Posted: April 12, 2013
The following fields listed on the Threat Meter containing a specific value, are explained in detail below:
Threat Level: The threat level scale goes from 1 to 10 where 10 is the highest level of severity and 1 is the lowest level of severity. Each specific level is relative to the threat's consistent assessed behaviors collected from SpyHunter's risk assessment model.
Detection Count: The collective number of confirmed and suspected cases of a particular malware threat. The detection count is calculated from infected PCs retrieved from diagnostic and scan log reports generated by SpyHunter.
Volume Count: Similar to the detection count, the Volume Count is specifically based on the number of confirmed and suspected threats infecting systems on a daily basis. High volume counts usually represent a popular threat but may or may not have infected a large number of systems. High detection count threats could lay dormant and have a low volume count. Criteria for Volume Count is relative to a daily detection count.
Trend Path: The Trend Path, utilizing an up arrow, down arrow or equal symbol, represents the level of recent movement of a particular threat. Up arrows represent an increase, down arrows represent a decline and the equal symbol represent no change to a threat's recent movement.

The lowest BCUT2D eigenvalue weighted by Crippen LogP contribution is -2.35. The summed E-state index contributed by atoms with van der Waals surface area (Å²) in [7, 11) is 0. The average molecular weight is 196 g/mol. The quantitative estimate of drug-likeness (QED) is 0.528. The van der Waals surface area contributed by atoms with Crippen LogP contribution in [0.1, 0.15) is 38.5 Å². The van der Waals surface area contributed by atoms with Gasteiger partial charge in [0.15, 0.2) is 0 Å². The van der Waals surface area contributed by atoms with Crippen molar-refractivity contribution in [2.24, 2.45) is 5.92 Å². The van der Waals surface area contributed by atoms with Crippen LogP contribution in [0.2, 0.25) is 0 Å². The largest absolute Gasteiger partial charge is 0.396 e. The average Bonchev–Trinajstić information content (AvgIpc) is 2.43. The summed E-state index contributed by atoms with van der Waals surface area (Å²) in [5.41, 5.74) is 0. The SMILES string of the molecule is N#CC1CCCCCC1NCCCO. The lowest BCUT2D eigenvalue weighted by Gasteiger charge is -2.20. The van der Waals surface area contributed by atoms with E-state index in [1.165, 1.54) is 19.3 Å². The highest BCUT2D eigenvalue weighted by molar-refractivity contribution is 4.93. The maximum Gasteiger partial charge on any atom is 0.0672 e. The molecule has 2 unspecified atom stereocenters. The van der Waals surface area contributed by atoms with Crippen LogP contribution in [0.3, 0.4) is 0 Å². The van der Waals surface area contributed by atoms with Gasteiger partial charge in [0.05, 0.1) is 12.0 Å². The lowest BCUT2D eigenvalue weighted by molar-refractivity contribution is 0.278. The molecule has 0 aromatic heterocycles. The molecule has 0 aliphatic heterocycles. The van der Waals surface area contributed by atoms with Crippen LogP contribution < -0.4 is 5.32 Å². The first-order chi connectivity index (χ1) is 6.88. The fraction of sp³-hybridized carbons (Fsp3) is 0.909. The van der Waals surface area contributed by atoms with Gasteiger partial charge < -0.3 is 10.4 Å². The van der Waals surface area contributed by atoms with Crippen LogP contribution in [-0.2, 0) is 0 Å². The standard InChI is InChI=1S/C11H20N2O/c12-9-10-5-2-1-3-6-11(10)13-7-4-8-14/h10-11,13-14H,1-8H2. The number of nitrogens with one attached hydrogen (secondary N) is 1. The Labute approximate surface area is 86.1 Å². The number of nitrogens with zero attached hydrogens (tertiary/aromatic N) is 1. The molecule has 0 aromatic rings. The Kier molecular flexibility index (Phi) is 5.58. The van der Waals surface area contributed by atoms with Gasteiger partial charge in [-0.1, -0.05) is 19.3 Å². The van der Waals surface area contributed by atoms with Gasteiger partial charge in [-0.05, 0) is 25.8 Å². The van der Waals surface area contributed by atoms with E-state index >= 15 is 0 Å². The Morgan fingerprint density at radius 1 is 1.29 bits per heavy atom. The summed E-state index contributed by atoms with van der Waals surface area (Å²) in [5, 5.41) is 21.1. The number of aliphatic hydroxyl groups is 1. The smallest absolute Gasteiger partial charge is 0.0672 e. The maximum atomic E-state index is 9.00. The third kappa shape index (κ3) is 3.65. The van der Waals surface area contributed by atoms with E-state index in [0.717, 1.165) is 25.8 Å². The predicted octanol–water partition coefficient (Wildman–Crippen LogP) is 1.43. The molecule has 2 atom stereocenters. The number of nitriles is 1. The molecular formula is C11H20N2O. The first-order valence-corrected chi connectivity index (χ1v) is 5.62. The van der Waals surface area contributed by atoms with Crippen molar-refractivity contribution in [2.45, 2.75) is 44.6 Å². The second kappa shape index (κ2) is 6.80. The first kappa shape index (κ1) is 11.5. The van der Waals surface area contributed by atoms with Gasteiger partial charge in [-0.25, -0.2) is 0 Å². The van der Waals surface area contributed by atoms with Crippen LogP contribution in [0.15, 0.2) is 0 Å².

% Impact (Last 7 Days): This demonstrates a 7-day period change in the frequency of a malware threat infecting PCs. The percentage impact correlates directly to the current Trend Path to determine a rise or decline in the percentage.
|First Seen:||April 12, 2013|
|Last Seen:||June 22, 2022|
Exploit.SWF.CVE-2013-0634.a is a Flash exploit that was found being exploited in online attacks starting in February 2013, with further attacks continuing up to the time of this article's writing. Currently, Exploit.SWF.CVE-2013-0634.a is distributed in Winnti campaigns (a hacker group also responsible for such PC threats as the hard drive-wiping Trojan.Win32.KillWin.sp) that hack benign websites and force them to host Exploit.SWF.CVE-2013-0634.a, which can be used to install malware onto your computer without any consent. Once again, Tibet-themed sites appear to be the favored targets of these hacks, and visitors of similar sites should be careful to update Flash, use appropriate browser security and have anti-malware products capable of blocking Exploit.SWF.CVE-2013-0634.a's drive-by-downloads.